Revisiting FFXII wasn’t really something I had been planning, if I’m honest. Squenix’s PS2 JRPG was a game I had owned for several years but never really played for more than a few hours. I had picked it up long after the sixth-generation had finished winding down, and only wanted to own it because I had heard so many good things about it. Apparently it was the best Final Fantasy game since VII, or something, but I have a taste for JRPGs that’s so narrow that revisiting FFXII – or even playing it for the first time – would be a challenge as I didn’t think I’d have the patience to get on with it. Sure enough, many attempts at playing the game left me struggling to keep up with the combination of realtime and paused-time combat, configurable Gambits, licence acquisition and so many other things. It didn’t take long for me to put it back on my shelf and consider revisiting FFXII when I could actually pay enough attention to enjoy it. Fast forward to 2016 and I’ve just completed it for the first time, and naturally I have a few thoughts about the game.
Revisiting FFXII and the Gambits
Revisiting FFXII was something I postponed for a while because I was so bemused by the gameplay mechanics. Take Gambits, for instance – they were introduced in FFXII and let you automate certain character actions based on given conditions. Rather than bog the player down in conditions and actions or threaten to automate the combat too much, they’re a nice way of streamlining combat and make keeping track of the real-time battles a lot more manageable. For example, you can set up a Gambit that makes a character automatically cast Cure when an ally’s health drops below a certain threshold, or if you have magic that removes a status ailment, you can set up a Gambit that makes a character use that magic when the status ailment is in effect on an ally. You’ll gain a few basic conditions for Gambits early on (setting up conditions where party members attack nearby foes automatically will be one of the first times you’ll touch the Gambit system), but you can buy more at stores and they’re so cheap that it’s often well worth doing. Eventually you get a really good Gambit setup (where elemental weakness are automatically exploited, status ailments are automatically removed, and so on) and the automation is so natural that it becomes surprising when a problem isn’t fixed immediately (e,g. when a new status ailment is introduced that you don’t have a Gambit for yet.) This makes Gambit management a pleasing process of adding and refining conditions as the game goes on.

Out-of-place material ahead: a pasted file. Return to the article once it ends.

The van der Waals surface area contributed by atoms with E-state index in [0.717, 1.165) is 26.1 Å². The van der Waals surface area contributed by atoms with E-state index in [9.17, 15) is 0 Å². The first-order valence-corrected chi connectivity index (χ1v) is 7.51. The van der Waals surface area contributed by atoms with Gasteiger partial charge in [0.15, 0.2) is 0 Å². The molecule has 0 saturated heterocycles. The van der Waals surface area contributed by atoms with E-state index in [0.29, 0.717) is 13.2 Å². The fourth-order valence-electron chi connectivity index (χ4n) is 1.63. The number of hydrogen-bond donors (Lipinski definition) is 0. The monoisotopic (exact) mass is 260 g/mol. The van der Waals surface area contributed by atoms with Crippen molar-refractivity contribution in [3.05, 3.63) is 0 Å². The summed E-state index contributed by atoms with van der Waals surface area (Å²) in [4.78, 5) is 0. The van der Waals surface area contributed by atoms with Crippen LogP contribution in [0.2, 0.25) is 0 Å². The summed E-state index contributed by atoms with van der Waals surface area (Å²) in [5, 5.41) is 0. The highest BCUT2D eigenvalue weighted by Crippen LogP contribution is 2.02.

Revisiting FFXII and the Licences